## A Simple TBB Program: TBB Prime

I have been playing around with Intel’s Threading Building Block for a while and have started to really appreciate its simplicity and elegance: Instead of thinking in threads and thread synchronizations, one can just simply concentrate on the problem on the hand. Take finding prime numbers for example, while the problem itself (using the most rudimentary algorithm) is quite simple, getting it to work in a multi-threaded fashion does take a little bit of work. In this particular example, the prime finding algorithm can be easily paralleled by utilizing threads and thread synchronization is almost a non-issue since the problem domain can be divided into totally disjoint regions, but in general dividing the problem domain into multiple sub-domains and performing load balancing among them could take significant work. In the following example, I created two C++ classes that both find prime numbers for a given interval (since all prime numbers are odd numbers except 2, 2 is omitted in the calculates below), one sequential and the other parallel. In the main function, both methods are timed and the results are outputted.(download tbbprime.cpp)

#include <stdio.h>
#include <stdlib.h>

#include <iostream>
#include <iomanip>
#include <math.h>

#include "tbb/tick_count.h"
#include "tbb/blocked_range.h"
#include "tbb/parallel_for.h"
#include "tbb/partitioner.h"

using namespace std;
using namespace tbb;

static const int MAX_SIZE = 1000000;

{
public:
void run(const blocked_range<size_t> &r)
{
bool is_prime = false;

for (size_t x = r.begin(); x < r.end(); x+=2)
{
is_prime = true;

for (int i = 3; i <= sqrt((double) x); i+=2)
{
if (x % i == 0)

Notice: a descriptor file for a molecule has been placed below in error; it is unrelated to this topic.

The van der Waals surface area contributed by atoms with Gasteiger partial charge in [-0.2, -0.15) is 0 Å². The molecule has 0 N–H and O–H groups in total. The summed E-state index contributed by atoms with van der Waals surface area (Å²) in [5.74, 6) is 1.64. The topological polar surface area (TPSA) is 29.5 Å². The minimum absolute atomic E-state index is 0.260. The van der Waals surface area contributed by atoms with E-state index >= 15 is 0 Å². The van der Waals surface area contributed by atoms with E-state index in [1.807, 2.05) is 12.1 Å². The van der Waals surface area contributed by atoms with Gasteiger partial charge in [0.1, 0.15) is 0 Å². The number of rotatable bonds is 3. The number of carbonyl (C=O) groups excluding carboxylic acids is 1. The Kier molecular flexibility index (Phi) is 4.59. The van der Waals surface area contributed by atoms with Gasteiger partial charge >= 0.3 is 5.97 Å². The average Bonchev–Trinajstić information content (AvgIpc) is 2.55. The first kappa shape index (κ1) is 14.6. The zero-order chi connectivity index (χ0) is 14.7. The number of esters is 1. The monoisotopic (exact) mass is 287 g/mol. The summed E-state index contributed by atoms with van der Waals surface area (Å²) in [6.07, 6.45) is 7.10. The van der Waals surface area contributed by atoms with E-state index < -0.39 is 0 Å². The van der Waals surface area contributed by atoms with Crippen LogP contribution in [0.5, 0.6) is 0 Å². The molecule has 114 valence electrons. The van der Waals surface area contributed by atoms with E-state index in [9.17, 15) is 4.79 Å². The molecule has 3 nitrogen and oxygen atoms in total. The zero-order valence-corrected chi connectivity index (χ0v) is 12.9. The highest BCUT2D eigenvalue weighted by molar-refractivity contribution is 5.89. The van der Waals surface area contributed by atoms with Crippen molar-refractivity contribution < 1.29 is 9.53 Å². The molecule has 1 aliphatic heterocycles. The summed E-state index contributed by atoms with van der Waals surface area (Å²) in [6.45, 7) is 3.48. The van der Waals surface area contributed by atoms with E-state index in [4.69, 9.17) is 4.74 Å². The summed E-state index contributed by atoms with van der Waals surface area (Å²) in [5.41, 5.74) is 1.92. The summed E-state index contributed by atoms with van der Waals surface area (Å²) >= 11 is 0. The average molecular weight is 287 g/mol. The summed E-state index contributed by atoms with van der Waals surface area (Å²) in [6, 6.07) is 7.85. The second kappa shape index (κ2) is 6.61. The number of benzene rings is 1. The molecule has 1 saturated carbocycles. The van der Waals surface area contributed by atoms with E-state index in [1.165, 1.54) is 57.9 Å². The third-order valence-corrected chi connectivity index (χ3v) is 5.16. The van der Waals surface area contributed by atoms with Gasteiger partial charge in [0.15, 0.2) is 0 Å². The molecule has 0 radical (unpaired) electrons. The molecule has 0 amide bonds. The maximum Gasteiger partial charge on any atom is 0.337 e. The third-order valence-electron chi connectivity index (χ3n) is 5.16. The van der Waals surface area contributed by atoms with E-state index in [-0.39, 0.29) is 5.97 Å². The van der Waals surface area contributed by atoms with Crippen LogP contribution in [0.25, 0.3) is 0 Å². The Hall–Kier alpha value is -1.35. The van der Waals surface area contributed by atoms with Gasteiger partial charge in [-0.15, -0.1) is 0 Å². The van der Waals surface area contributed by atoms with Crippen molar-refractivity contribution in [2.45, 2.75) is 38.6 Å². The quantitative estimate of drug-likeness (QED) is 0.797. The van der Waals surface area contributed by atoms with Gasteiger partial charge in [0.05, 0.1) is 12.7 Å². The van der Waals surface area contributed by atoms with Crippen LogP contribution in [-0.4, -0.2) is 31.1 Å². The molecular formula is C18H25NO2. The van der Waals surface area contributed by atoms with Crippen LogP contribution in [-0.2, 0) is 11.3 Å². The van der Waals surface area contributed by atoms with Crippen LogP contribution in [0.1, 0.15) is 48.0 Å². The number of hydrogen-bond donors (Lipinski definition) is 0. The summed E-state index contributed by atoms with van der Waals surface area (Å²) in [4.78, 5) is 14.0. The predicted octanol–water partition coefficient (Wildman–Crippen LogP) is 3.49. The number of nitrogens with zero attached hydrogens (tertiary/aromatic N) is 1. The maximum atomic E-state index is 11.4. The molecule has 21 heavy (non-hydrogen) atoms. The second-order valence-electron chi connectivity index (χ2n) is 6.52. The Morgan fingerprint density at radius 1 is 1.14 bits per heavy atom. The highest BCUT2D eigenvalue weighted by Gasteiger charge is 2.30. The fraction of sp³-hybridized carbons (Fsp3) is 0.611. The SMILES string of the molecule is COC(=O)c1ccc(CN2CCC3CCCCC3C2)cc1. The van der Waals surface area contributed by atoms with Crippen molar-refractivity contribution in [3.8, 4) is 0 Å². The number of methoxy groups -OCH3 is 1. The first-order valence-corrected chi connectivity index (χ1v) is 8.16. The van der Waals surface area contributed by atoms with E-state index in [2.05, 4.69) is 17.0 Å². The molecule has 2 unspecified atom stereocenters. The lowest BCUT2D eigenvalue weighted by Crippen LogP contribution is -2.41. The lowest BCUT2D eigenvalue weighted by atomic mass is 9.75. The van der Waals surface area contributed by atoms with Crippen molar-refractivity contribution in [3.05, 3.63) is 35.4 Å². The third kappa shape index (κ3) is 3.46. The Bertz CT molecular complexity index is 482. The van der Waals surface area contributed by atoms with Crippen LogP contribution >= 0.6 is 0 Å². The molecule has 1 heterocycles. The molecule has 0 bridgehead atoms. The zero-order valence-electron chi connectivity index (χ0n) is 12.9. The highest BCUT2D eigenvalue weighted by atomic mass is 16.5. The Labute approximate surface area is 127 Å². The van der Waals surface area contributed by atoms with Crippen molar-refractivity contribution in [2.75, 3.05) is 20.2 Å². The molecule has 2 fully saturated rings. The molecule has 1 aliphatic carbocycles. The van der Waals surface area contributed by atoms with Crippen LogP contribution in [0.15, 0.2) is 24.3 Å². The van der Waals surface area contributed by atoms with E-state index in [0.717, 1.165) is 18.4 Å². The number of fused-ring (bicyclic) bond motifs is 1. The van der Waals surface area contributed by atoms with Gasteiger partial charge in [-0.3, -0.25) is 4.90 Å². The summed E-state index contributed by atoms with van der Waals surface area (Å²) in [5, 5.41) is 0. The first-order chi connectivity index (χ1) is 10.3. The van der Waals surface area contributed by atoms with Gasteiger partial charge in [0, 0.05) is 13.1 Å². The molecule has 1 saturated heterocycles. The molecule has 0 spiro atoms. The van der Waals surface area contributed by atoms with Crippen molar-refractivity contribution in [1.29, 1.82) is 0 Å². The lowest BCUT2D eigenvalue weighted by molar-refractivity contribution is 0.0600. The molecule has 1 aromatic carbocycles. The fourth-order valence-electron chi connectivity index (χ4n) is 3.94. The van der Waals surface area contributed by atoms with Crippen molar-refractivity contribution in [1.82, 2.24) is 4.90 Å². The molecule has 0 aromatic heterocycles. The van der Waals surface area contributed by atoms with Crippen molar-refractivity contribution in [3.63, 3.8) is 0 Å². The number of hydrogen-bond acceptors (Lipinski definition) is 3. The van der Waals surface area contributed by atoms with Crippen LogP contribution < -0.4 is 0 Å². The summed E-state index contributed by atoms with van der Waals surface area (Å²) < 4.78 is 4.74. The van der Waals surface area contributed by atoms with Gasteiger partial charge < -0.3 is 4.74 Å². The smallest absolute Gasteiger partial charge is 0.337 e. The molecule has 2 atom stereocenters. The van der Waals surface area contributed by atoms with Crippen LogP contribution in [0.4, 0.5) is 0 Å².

{
is_prime = false;
continue;
}
}

// Output prime numbers:
//            if (is_prime)
//            {
//                cout << x << endl;
//            }
}
}
};

class prime_tbb
{
public:
void test_prime(int num) const
{
bool is_prime = true;

for (int i = 3; i <= sqrt((double) num); i+=2)
{
if (num % i == 0)
{
is_prime = false;
continue;
}
}

// Output prime numbers:
//        if (is_prime)
//        {
//            cout << num << endl;
//        }
}

void operator() (const blocked_range<size_t> &r) const
{
for (size_t i = r.begin(); i < r.end(); i+=2)
{
test_prime(i);
}
}

void run(blocked_range<size_t> r)
{
prime_tbb prime_tbb;

parallel_for(r, prime_tbb);
}

};

int main()
{
static tick_count t_start, t_end;

prime_tbb p2;

cout.setf(ios::fixed);
cout.setf(ios::showpoint);
cout.precision(2);

//starting from 3, with a granularity of 100.
blocked_range<size_t> r(3, MAX_SIZE, 100);

t_start = tick_count::now();
p1.run(r);
t_end = tick_count::now();
cout << (t_end t_start).seconds() * 1000 << " ms" << endl;

t_start = tick_count::now();
p2.run(r);
t_end = tick_count::now();
cout << (t_end t_start).seconds() * 1000 << " ms" << endl;

return 0;
}

For a very large interval (e.g. 3~1,000,000), the TBB version of the prime program achieved a 4x speed up given a reasonably large grain size (e.g. 100). Smaller grain size resulted in slightly more overhead. On a quad-core machine (Q9450 @ 3.2GHz), it took 217.83 ms for the single threaded routine to find all the prime numbers within 1,000,000, whereas it only took 58.32 ms for the TBB version, which runs roughly four times as fast. The TBB framework took care of dividing the task according to the number of processors automatically.

1. kwong says:
``` for (size_t i = r.begin(); i < r.end(); i++) { test_prime(i); } ```
``` for (int i = 2; i <= sqrt((double) num); i+=1) { if (num % i == 0) { is_prime = false; break; } } ```
2. panqnik says: